In the fifth and final brief in our Germany and Baltic Security series, Kalev Stoicescu examines another of Germany’s key bilateral relationships—with Russia.
Relations between Germany (or historical German and German-led states) and Russia have greatly influenced the Baltic region for centuries. In recent years, what the Baltic states see as Germany’s over-reliance on Russian gas supplies, even as they themselves have tried to secure energy independence from Russia, has been a source of tension. The Nord Stream pipelines, which Germany claims are a business project, but which the Baltic states regard as a security risk, have been particularly problematic.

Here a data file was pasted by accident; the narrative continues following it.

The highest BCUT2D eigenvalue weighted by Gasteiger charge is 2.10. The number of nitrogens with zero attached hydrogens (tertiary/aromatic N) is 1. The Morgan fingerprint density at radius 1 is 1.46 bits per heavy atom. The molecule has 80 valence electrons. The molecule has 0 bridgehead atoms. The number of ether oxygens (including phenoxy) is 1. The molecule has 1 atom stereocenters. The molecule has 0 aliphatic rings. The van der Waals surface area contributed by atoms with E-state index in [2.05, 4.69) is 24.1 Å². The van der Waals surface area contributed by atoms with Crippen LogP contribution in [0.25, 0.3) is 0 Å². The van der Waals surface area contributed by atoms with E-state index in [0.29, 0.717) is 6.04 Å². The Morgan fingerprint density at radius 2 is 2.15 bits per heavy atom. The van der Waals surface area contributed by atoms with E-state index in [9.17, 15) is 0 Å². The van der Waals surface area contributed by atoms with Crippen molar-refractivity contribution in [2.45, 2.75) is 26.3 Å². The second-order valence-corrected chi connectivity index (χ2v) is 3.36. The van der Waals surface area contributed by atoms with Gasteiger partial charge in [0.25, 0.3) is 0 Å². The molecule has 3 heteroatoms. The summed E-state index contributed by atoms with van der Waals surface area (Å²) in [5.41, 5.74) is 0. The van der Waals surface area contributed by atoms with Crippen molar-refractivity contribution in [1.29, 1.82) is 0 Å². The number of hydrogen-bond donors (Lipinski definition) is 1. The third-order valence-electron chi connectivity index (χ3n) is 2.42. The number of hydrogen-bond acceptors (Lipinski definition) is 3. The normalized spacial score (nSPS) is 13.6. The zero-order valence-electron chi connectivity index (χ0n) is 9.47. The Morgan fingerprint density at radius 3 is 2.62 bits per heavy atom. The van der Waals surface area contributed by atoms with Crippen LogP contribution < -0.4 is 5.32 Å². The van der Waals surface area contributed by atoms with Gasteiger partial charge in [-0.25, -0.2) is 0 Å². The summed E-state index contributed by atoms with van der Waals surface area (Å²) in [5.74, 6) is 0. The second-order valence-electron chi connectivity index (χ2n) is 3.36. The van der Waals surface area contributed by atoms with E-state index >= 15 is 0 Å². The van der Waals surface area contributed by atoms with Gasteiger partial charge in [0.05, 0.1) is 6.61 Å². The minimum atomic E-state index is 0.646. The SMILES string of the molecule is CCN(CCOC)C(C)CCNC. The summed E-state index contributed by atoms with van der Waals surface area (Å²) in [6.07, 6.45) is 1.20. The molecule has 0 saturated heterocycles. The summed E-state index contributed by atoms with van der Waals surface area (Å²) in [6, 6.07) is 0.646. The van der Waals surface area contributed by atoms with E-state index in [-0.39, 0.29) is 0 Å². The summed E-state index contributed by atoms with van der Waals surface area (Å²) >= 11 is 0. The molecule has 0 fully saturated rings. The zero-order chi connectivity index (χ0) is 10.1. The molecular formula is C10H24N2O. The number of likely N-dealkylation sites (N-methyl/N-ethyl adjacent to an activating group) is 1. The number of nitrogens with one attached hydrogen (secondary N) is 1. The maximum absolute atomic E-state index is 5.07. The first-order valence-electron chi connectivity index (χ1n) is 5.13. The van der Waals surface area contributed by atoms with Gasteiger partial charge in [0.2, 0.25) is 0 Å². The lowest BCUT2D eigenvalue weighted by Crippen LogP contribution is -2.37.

But at the same time, the Baltic states recognise that Germany has since 2014 adopted a resolute approach towards Russia regarding sanctions; even if they are sceptical that Berlin’s ambiguous policies towards Moscow, being both firm and conciliatory, will change Russia’s behaviour.
With the appointment as foreign minister of Annalena Baerbock, who has opposed Nord Stream 2 and strongly criticised Russia’s misconduct, Olaf Scholz’s new government may stand closer to Baltic perceptions and interests and become a more principled and difficult counterpart for Russia. The Baltic states might be encouraged to trust Germany more in its dealings with Russia, but the new government must first prove itself in its words and actions.
Download and read: Brief No.5. Germany, Russia, and Energy Politics (PDF)